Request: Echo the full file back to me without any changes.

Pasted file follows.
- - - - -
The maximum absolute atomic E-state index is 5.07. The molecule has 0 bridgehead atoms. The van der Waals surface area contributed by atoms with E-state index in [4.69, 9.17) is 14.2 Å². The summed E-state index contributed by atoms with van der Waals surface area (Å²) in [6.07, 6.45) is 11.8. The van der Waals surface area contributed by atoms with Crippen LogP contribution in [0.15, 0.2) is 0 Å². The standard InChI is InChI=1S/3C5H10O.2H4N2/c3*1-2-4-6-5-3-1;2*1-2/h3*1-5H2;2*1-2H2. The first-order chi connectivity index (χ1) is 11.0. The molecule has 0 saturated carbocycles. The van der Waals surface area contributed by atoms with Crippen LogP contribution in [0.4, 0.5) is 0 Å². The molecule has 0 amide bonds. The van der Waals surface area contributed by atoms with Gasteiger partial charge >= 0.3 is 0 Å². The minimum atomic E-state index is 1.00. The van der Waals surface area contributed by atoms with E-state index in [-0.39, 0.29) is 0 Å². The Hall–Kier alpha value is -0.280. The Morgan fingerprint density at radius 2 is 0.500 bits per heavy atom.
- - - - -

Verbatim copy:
The maximum absolute atomic E-state index is 5.07. The molecule has 0 bridgehead atoms. The van der Waals surface area contributed by atoms with E-state index in [4.69, 9.17) is 14.2 Å². The summed E-state index contributed by atoms with van der Waals surface area (Å²) in [6.07, 6.45) is 11.8. The van der Waals surface area contributed by atoms with Crippen LogP contribution in [0.15, 0.2) is 0 Å². The standard InChI is InChI=1S/3C5H10O.2H4N2/c3*1-2-4-6-5-3-1;2*1-2/h3*1-5H2;2*1-2H2. The first-order chi connectivity index (χ1) is 11.0. The molecule has 0 saturated carbocycles. The van der Waals surface area contributed by atoms with Crippen LogP contribution in [0.4, 0.5) is 0 Å². The molecule has 0 amide bonds. The van der Waals surface area contributed by atoms with Gasteiger partial charge >= 0.3 is 0 Å². The minimum atomic E-state index is 1.00. The van der Waals surface area contributed by atoms with E-state index in [-0.39, 0.29) is 0 Å². The Hall–Kier alpha value is -0.280. The Morgan fingerprint density at radius 2 is 0.500 bits per heavy atom.